June 19 2013 Latest news:
Mark Campbell, Mark Campbell
Thursday, July 5, 2012
The Geoffrey Whitworth Theatre in Crayford pulled out all the stops with a visually stunning production of Shakespeare’s The Tempest last week.
After a noisy shipwreck, the curtains opened to an expansive set of caves, rocks and cliff walls, in front of a vivid orange sky. This was the island ruled by the magician Prospero (Gerald Bishop), alongside the winsome spirit Ariel (Paul Harris) and his hideously deformed slave Caliban (Alan Goodwin).
Director Ben Gaston had spent months working on this, and it showed. Enormous effort had been expended in creating a cinematic feel. Lighting was bold and dramatic while bombastic music from Hollywood blockbusters highlighted the action. Costumes, props, make-up and magic tricks all contributed to the experience.
The Geoffrey Whitworth Theatre had rarely looked so impressive.
But — and it’s a big but — where in all this was the meaning?
The Tempest traditionally runs for three hours. This ran for two. Not by making cuts (I was reliably informed there were none), but by speeding up the actors’ delivery.
In the opening scene, it was impossible to understand any of the shouted dialogue, and I was in the front row. As Prospero, Gerald Bishop declaimed his dialogue with such rapidity that Shakespeare’s beautiful prose was rendered unintelligible. And he was far from alone.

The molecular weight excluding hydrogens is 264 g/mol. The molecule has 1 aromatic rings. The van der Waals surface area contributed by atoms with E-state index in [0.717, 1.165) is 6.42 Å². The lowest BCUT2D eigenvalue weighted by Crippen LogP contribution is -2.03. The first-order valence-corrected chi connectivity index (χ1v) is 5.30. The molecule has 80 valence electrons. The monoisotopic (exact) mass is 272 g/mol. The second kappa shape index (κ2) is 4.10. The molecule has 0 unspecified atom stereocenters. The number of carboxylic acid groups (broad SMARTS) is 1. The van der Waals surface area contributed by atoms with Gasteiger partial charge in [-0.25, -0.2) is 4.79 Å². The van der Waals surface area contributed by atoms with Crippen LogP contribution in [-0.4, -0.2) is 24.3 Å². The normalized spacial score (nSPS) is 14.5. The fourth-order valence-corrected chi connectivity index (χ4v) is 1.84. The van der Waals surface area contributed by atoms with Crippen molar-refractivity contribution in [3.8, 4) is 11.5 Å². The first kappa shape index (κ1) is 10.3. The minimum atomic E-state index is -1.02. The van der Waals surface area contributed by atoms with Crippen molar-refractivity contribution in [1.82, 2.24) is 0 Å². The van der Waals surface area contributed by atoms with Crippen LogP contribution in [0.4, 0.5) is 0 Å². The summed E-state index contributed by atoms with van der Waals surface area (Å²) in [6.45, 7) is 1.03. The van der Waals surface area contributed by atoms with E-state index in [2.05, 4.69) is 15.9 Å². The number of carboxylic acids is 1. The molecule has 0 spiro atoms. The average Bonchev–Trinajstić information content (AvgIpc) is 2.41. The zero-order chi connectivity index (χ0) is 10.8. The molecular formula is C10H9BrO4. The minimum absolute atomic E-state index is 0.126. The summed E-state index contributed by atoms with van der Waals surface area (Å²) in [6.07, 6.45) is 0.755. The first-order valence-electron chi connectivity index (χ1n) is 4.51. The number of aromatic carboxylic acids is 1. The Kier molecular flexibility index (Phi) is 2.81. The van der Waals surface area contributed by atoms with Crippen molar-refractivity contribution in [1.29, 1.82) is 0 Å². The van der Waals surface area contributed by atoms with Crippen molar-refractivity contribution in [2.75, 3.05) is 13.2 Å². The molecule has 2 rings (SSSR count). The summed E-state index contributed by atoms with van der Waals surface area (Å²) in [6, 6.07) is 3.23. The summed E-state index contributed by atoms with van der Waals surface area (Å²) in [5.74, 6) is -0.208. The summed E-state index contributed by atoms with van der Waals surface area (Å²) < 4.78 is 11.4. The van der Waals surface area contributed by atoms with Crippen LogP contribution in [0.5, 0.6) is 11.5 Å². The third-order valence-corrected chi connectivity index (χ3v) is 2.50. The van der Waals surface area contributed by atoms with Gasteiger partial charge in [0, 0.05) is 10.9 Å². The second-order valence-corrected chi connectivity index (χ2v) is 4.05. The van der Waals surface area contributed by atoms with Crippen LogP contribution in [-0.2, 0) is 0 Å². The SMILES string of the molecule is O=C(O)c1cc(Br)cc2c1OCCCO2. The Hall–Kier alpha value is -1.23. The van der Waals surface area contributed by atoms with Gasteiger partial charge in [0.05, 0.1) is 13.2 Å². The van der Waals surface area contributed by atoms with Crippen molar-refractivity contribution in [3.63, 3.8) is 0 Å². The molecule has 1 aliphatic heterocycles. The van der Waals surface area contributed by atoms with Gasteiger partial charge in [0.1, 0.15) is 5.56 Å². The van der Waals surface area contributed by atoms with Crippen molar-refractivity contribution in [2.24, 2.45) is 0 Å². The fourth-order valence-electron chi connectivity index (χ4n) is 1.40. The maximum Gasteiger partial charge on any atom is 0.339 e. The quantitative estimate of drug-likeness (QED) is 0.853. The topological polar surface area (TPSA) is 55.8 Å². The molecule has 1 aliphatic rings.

There was a general sense that although the performers had learnt their lines, a lot of them didn’t understand them. The blame for this must lie at the director’s door for concentrating on the surface frippery and not working to uncover the meaning of the words. Frustratingly, the plot remained opaque to the end.
Actors who did slow down and make the meaning of their lines clear could be counted on the fingers of one hand: Alan Goodwin, Lee Devlin, Ross Holland and Paul Harris. All acquitted themselves excellently, but they were very much in the minority.
Shakespeare is immensely hard to perform well. You can’t just throw money at it — the actors must understand what they are saying, and the director must have the confidence to let the performances breath.
I would much rather have sat through a three-hour play that I understood, than a two-hour one that I didn’t. Frustrating.